LAFAYETTE, Ind. (WLFI) -- A Lafayette mother is speaking out for the first time after her teenage son was found guilty for attempted murder. News 18 sat down with Keya Erves for an exclusive interview.
Her son Iyon Erves could be facing more than 40-years in an adult prison. The 17-year-old was found guilty of attempted murder after a shooting outside Tippecanoe Mall, It happened back in December of 2019.
His sentencing was scheduled for Monday, Aug. 17 but the judge has allowed him more time.
"Iyon, he is a kind person, he cares about other people, he's always been that friend that you know, took up for other people that was getting picked on," Keya Erves.
This is how Keya Erves wants to remember her son despite the court's decision.
"I mean I got tunnel vision, it was dark, I didn't even hear the rest, I was in shock, I just -- I couldn't feel anything," said Keya.
Iyon was found guilty on six charges, the most severe one being attempted murder. According to court documents, he fired a few rounds outside the Tippecanoe Mall during a fight with another teen. Multiple witnesses say he was aiming his gun at someone.
"My kid, he did make a mistake, he made a mistake. But I think, you know, we all have made mistakes but I do believe he deserves a second chance.
"I had to cancel all our college meetings and visits to the campus," said Keya. "All of that hurt and that's what we were supposed to do when he turned 17, that was what we were looking forward to."
It was Iyon's dream to play professional football and Keya's dream to leave her kids better off than herself. Keya spent time on probation in 2018 after firing shots in the air during an altercation at a bar in 2018. She said she grew from that moment and hoped her experience would have deterred Iyon from going down that same path.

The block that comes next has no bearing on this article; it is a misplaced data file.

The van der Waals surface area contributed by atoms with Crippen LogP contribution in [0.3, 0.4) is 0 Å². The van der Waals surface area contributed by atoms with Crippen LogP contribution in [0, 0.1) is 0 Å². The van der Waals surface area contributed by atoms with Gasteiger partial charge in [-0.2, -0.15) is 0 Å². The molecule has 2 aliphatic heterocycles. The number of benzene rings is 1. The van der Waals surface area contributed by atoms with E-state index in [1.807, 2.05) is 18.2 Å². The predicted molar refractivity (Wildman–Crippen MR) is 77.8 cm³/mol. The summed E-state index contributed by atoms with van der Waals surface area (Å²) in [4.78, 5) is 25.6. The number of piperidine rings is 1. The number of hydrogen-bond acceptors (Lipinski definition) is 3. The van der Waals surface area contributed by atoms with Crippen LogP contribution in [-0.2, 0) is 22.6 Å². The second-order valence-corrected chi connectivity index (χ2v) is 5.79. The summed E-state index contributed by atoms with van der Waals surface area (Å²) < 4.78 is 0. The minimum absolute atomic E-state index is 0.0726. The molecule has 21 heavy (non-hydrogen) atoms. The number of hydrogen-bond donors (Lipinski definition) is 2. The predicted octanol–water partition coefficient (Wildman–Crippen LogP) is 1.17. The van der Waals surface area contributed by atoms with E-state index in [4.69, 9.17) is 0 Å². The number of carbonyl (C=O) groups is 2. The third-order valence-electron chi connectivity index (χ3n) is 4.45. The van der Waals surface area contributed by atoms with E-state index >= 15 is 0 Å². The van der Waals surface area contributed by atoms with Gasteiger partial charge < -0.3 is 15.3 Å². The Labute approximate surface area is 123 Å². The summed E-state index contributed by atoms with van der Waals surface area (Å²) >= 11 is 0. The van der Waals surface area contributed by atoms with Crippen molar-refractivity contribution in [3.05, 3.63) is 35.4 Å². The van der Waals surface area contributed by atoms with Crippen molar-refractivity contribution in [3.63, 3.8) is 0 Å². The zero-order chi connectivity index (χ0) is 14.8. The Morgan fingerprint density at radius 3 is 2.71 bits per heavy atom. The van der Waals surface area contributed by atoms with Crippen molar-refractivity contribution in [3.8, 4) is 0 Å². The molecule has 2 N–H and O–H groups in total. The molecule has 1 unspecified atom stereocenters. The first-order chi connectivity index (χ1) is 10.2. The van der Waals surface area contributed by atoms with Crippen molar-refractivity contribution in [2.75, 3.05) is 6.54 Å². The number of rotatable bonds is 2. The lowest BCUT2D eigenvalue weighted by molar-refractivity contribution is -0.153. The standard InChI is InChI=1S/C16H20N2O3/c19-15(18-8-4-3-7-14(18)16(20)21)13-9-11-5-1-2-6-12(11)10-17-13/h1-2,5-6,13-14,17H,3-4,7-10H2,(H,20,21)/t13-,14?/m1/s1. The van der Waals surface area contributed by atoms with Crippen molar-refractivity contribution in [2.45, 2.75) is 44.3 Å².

"Since I had him, my mission was to provide and not let him be a statistic, I wanted him -- I've changed my life, I did things, I've learned generational wealth and all this stuff because I wanted to pass that on and to let my kids know that you don't have to be a statistic," said Keya.
According to a Department of Justice study taken in 2015, Black youth are more than five times as likely to be detained or committed compared to other youth.
Keya said she and Iyon have always been close but she wished she knew the extent of what he was facing. Witnesses shared in court that issues over social-media may have played a role in the mall confrontation.
"When all this was happening, I didn't know how bad it was on social media," said Keya. "He would come in the house and come straight in my room he would play with his sister, you know, jump on my bed sometimes, you know he stopped doing that and he started going straight to his room, said Keya.
Keya's received support from hundreds of friends and family members since the start of the trial. Many have written leaders to present to Judge Sean Persin, who's overseeing the case, at the sentencing now scheduled for Sept. 11. She's hoping it'll make a difference in the sentencing.
"Steady getting these college letters in the mail with his name and it doesn't even matter -- It doesn't even matter," said Keya. "I just don't want this to change him or who he is, you know, the type of person that he is. I think it is going to change him, I don't think he's going to stay the same."